A major limiting factor of the subunit vaccines is the need of adjuvant for vaccine delivery. Currently research studies are focused on the choice of which adjuvant to use and whether immuno-modulatory, such as cytokines, could be used. Despite this drawback subunit vaccines based on recombinant protein antigens are attractive because the techniques for its production are fully established and this type of vaccines are expected to satisfy the regulatory requirements for use in humans more easily than the live vaccines.
 

DNA vaccines

 
Administration of naked DNA has the potential of eliciting both cellular and humoral immunity against encoded antigens. Several Mycobacterial antigens including PstS-1, HSP-65 and Ag85 have been studied and found that they are inducing protection in animal models (Bonato et al., 1998; Fonseca et al., 2001; Huygen et al., 1996). Although the results are promising, various concerns about the safety of DNA vaccination have been raised mainly regarding the possibility of DNA integration into the host genome affecting oncogenes or tumor suppressor genes and thereby inducing the development of cancer. However, the risk of integration has been reported to be low under a variety of experimental conditions (Manam et al., 2000; Martin et al., 1999).
 

Experimental animal models in TB

 
Discussions about the value of experimental animal models in TB research have a longstanding history. Experimental animal models are critical for delineating the general mechanisms underlying natural resistance and acquisition of a protective immune response against TB. However, assessment of this information using experimental animals should be conducted carefully since there are differences in the host defense mechanisms between experimental animals and humans.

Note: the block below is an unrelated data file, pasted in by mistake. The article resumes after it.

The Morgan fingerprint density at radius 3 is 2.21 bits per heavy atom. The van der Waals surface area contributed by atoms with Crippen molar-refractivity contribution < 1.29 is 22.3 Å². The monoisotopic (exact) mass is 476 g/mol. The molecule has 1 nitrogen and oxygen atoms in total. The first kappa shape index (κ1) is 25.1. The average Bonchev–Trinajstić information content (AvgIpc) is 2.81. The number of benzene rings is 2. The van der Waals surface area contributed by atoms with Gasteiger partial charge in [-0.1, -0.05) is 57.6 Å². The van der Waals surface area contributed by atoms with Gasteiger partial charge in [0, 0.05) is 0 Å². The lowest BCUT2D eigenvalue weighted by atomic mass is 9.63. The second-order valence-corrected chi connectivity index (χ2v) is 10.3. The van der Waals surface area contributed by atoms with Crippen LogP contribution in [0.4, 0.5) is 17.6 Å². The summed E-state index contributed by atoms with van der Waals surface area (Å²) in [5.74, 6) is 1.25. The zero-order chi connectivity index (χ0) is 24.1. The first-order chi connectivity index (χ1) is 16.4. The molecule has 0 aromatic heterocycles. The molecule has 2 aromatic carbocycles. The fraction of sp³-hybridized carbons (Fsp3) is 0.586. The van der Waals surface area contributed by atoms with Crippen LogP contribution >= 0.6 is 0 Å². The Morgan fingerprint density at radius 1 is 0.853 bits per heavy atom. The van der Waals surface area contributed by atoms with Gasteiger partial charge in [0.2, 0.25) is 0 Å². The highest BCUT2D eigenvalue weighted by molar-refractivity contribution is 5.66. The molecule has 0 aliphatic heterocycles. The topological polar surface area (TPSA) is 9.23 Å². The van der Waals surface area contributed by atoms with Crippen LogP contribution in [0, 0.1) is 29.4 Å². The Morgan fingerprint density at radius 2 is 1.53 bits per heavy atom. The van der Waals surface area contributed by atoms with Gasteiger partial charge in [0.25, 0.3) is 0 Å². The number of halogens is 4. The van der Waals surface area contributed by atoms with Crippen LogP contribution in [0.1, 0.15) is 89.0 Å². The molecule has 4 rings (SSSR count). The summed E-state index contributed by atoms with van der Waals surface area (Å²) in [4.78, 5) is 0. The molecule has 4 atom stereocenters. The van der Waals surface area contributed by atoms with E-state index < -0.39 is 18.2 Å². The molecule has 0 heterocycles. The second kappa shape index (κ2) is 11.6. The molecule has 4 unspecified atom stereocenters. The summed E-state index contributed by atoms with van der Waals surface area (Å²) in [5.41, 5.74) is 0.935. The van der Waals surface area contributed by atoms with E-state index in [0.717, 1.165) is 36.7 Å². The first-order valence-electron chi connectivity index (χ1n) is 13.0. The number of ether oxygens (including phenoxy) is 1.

Many experimental animal species such as mouse, guinea pig and non-human primates have been used for deciphering the mechanisms involved in TB. The mouse, without any doubt it is a very sophisticated and cost-efficient animal model. The immune response of the mouse is very well understood and biological reagents such as monoclonal antibodies against surface antigens and cytokines are available. Moreover, the genetic manipulation of mouse species is highly advanced. Trans-gene expression, gene knockout, gene knock-in have all become standard technologies, and a large variety of mouse mutants with defined immune-deficiencies are available to researchers studying the role of distinct cells and effector molecules in the in-vivo setting of TB. Furthermore, the recent elucidation of the murine genome promises to open a new area of research with enormous impact on our understanding of genetic disorders and also of host mechanisms in TB (Kaufmann, 2003).
 
Currently, two main vaccination strategies are being pursued. The first strategy uses subunit vaccines in the form of protein-adjuvant formulation, naked DNA, or recombinant bacterial or viral carriers that express defined antigens. Till now, some very promising results have been obtained but so far no vaccine candidate tested in animal models has proven to be better than already available BCG vaccine. The second strategy, comprising viable Mycobacterial vaccines, either attenuated viable M. tb or BCG, or recombinant BCG over expressing certain antigens or immuno-modulator is also being pursued and shows promise.